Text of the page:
Boondocking in a Wal-Mart parking lot
Boondocking in a Wal-Mart parking lot in Texas
Boondocking on a forest road in a National Forest:
  •     National Forests are generally located in gorgeous countryside and you are almost always guaranteed to be surrounded by nature for the duration of your stay. The forest roads are usually well marked and well surfaced, and generally have nicely developed and level individual camping sites. The downfall is that National Forests are generally located in gorgeous countryside, countryside that might take you hours of driving to get to. And instead of loud car noises, you might end up hearing creepy animal noises throughout the night, that leave you wondering about what exactly is wondering around out there.
  •      National Forests are usually located far away from towns and civilization, so if its seclusion you’re looking for, you've come to the right place. Sometimes you’ll drive down a forest road and find out that there is only one camping spot, and it’s all yours. You might even luck out and end up near a running stream, or by a great overlook. The downfall is that the parks are far away from towns, meaning you will almost always have zero cellphone reception. While this can be nice at times, it can also be a little worrisome. This is especially true when its pitch black outside and you remember that the forest road that you’re on by yourself was miles long, and you hear a something big rustling in the bushes nearby.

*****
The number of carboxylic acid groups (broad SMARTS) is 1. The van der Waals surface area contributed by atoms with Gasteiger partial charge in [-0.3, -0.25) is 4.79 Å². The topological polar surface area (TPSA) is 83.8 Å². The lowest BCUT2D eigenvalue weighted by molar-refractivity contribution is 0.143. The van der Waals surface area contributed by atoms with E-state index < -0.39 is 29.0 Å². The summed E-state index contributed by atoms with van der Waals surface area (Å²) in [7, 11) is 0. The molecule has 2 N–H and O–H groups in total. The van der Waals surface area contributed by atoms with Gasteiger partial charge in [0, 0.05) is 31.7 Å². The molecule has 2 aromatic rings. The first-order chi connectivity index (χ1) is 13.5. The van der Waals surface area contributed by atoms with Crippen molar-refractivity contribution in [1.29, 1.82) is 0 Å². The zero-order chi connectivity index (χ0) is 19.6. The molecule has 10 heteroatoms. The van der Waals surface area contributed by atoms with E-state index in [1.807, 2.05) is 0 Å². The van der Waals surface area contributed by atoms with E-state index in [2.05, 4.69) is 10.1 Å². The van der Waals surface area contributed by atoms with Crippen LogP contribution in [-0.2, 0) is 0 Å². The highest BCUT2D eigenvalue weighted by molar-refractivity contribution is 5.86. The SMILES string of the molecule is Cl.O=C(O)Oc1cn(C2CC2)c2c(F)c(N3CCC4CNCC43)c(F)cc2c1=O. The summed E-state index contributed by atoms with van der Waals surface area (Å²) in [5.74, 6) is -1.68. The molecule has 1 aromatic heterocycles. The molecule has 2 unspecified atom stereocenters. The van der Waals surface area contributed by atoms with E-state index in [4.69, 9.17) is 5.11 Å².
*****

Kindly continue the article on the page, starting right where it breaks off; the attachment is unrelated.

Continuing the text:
•       Staying on National Forest roads is also super easy, no reservations required, you just show up and claim what yours. The downfall is that reserving that favorite spot of yours, right next to the running creek and the overlook is impossible, so John Smith and Bubba Gump all have rights to the same spot. If you drag your trailer down that long forest road and get to the end only to discover that the camping spot is already taken, you have no choice but to turn around and continue your search. Sometimes this can turn into a long and frustrating journey.
Boondocking off of a forest road in Arizona
Boondocking off of a forest road in Arizona
So there you go. Like I said, in each case you get what you've paid for. The chances of you having a negative experience in either place are pretty low, given the fact that you haven’t paid for anything, and you could leave anytime. The dozen experiences we've had in both parking lots and down forest roads have all been mostly positive. Except for last Friday…when most of Galax showed up to gather around us and party in the Wal-Mart parking lot. :o)

Happy Free Camping!


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1 comment:

  1. If you enjoy RVs you already know that a major part of the fun with RVing is getting away from everything. You can just pack up the RV and head out to get some well deserved rest and relaxation without having to deal with the hassles of day-to-day living.

    Zion RV Park